Intimacy with Christ affects how we respond to the pressures of life. Intimacy with Christ enables us to face life with indefatigable invincibility. It is sharing in the fellowship of Christ’s cross, and resurrection power so that just as He was triumphant in the face of Satan we too are triumphant in the face of Satan.
According to Paul, this level of intimacy with Christ required that he refuse to claim any personal merit based on heritage, affiliation, or achievement. Heritage and Hubris (a sense of achievment and place) were insufficient to qualify him automatically for intimacy and eternal life.
As I reflect on this Scripture I am reminded of how rich I am in Christian heritage. I am a benefactor of Christian education from kindergarten to college. I was reared in Sunday School, Sunday worship and Wednesday night prayer meeting. My heritage exposed me to a broad base of Bible knowledge, Scripture familiarity, and doctrinal clarity.
Alcohol, drugs, tobacco and many other social vices never sunk their claws into me. God was good to extend to me much prevenient grace. Still I was a sinner.
Like Paul, my education, Bible training, heritage and relative purity are insufficient to bring me intimate knowledge with Christ. In order to win Christ, in order to know Him intimately, I can neither claim these as substitutes for eternal life nor use them as automatic qualifiers for intimacy. Only grace favors me with God.
Paul insisted that heritage and hubris are insufficient for eternal life. He considered them refuse–even dung. Before you stop reading and declare Paul and me ingrateful recipients of grace, it is important to note he did not say that his heritage was useless dung. Rather, that in light of the glory of eternal life, he considered it as USELESS as dung. As blessed and obedient as he was as a religious Jew, he came to the conclusion that his heritage and hubris must be abandoned as a satisfactory qualification for knowing Christ.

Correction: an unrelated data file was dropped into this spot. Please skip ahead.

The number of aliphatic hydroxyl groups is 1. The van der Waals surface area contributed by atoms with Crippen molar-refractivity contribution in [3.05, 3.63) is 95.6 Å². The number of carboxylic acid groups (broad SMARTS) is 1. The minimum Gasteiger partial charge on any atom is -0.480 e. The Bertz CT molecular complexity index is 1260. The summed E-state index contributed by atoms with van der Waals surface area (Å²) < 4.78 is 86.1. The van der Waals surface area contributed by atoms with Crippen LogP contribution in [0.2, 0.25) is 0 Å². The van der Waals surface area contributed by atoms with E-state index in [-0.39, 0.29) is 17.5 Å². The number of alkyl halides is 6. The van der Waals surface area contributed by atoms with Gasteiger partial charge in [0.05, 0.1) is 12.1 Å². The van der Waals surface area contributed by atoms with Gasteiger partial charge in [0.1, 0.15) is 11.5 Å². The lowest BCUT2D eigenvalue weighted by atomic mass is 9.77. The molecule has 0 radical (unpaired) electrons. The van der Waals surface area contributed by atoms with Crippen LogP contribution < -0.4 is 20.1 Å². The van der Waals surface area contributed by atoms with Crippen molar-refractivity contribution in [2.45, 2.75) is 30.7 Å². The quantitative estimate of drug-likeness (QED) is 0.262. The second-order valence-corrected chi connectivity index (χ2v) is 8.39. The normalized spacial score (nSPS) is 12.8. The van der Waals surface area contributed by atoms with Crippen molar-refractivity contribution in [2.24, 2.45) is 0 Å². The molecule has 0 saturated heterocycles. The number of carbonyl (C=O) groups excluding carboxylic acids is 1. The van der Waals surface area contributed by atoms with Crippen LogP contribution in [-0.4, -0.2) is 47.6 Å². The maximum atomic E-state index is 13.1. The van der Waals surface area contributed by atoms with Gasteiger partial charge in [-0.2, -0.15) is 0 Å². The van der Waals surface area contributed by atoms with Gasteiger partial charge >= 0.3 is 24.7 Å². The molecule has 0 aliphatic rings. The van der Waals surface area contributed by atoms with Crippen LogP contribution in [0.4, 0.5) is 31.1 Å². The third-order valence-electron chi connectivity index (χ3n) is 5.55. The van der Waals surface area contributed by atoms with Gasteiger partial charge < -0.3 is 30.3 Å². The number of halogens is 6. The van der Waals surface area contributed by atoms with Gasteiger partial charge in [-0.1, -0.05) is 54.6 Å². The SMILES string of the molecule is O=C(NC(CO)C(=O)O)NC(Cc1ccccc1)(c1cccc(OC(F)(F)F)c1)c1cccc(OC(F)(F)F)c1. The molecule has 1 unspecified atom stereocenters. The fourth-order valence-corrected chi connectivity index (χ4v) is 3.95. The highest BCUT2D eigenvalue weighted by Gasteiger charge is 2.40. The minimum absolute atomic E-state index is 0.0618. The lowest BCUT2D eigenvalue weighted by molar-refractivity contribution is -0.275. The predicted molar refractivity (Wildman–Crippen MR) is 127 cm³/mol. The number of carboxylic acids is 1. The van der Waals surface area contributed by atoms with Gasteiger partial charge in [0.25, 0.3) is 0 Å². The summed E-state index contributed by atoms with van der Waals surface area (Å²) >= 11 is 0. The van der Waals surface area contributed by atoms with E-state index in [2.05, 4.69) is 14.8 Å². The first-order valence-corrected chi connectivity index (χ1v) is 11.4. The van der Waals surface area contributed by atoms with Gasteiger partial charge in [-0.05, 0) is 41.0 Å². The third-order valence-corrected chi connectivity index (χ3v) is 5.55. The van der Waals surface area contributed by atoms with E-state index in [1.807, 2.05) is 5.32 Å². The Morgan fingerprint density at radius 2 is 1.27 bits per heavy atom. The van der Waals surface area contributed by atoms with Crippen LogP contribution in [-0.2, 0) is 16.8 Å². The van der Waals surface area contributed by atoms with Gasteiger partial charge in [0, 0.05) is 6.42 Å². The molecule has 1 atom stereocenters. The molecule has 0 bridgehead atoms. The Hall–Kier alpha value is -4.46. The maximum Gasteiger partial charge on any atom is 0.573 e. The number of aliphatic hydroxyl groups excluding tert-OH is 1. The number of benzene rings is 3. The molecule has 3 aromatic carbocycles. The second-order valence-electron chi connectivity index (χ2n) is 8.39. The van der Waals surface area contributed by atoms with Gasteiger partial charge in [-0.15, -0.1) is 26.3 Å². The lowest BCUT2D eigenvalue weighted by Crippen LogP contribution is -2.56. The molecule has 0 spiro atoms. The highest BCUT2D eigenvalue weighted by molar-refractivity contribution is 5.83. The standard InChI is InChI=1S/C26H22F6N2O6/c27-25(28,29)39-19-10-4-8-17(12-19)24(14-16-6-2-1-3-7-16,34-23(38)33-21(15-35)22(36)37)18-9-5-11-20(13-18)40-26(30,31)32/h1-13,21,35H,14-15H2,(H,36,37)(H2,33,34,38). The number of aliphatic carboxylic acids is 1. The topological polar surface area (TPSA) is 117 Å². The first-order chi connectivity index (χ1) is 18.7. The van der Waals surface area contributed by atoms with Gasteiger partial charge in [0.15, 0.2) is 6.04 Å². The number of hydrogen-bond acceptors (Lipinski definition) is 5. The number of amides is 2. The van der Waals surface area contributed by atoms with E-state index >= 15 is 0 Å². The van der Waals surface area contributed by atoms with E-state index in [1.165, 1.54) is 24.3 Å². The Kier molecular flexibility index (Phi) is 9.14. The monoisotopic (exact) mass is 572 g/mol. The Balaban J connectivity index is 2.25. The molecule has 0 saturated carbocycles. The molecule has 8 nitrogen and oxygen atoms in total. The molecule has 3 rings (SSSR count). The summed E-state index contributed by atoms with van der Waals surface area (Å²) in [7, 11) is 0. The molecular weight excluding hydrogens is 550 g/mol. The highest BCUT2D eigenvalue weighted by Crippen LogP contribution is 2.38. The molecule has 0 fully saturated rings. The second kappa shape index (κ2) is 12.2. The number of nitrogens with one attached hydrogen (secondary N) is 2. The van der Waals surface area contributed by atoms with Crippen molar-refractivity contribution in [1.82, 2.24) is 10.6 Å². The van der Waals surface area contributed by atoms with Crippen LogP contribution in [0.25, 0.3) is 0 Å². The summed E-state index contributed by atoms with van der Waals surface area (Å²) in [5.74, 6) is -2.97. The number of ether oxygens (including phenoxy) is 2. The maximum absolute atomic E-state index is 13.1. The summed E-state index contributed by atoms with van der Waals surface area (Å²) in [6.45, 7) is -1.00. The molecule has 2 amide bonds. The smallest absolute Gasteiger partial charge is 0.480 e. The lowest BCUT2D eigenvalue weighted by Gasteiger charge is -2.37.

Here is an opportunity for application. I’ve been taught to celebrate and exult in my heritage. But at what point does our exultation in our heritage and Christian hubris become a hindrance to intimacy with Jesus?
I would suggest the following answers to this uncomfortable and probing question. Heritage and hubris become hindrances to eternal life when they are thought to be adequate substitutes for knowing Christ in His resurrection and death. That is, when I am satisfied to have the heritage and hubris without the intimacy.
Heritage and hubris also become hindrances to eternal life when I believe the heritage to be an adequate qualification for intimacy.
That is, because I have this heritage and hubris, I am automatically in receipt of holy intimacy with God.
So how do I know if I am depending upon heritage and hubris instead of grace?
Here are a few searching questions to help answer that question. I invite you to ponder these questions and ask the One whose name you claim to speak to you as He did to me.
1. In the midst of suffering, do I respond in human exasperation and intolerance or do I demonstrate the reality of grace?
2. In the face of evil, do I shrink in defeat or do I enjoy the confidence of triumph with Christ?
3. Am I content with lifeless, powerless and calculated performance of religuous duty or do I enjoy regular, intimate communication with Christ through the ministry of the Holy Spirit?
4. Am I so satisfied with my personal accomplishments that I am not pressing for further Christlikeness?
5. Am I more likely to speak of and glorify my heritage and hubris or Christ’s cross and resurrection in my behalf?
6. Do I have a higher regard for my heritage and hubris or for the cross?
The glory of knowing Christ’s conquering power is too rich a commodity to be bought by human goodness. The good news is eternal life is a gift of grace. You don’t need to have the heritage or hubris of human goodness. If you have a good heritage, thank God for it. It probably kept you out of deep sin. But it’s not your ticket to eternal life. In fact, if you’re not careful, it can get between you and Christ.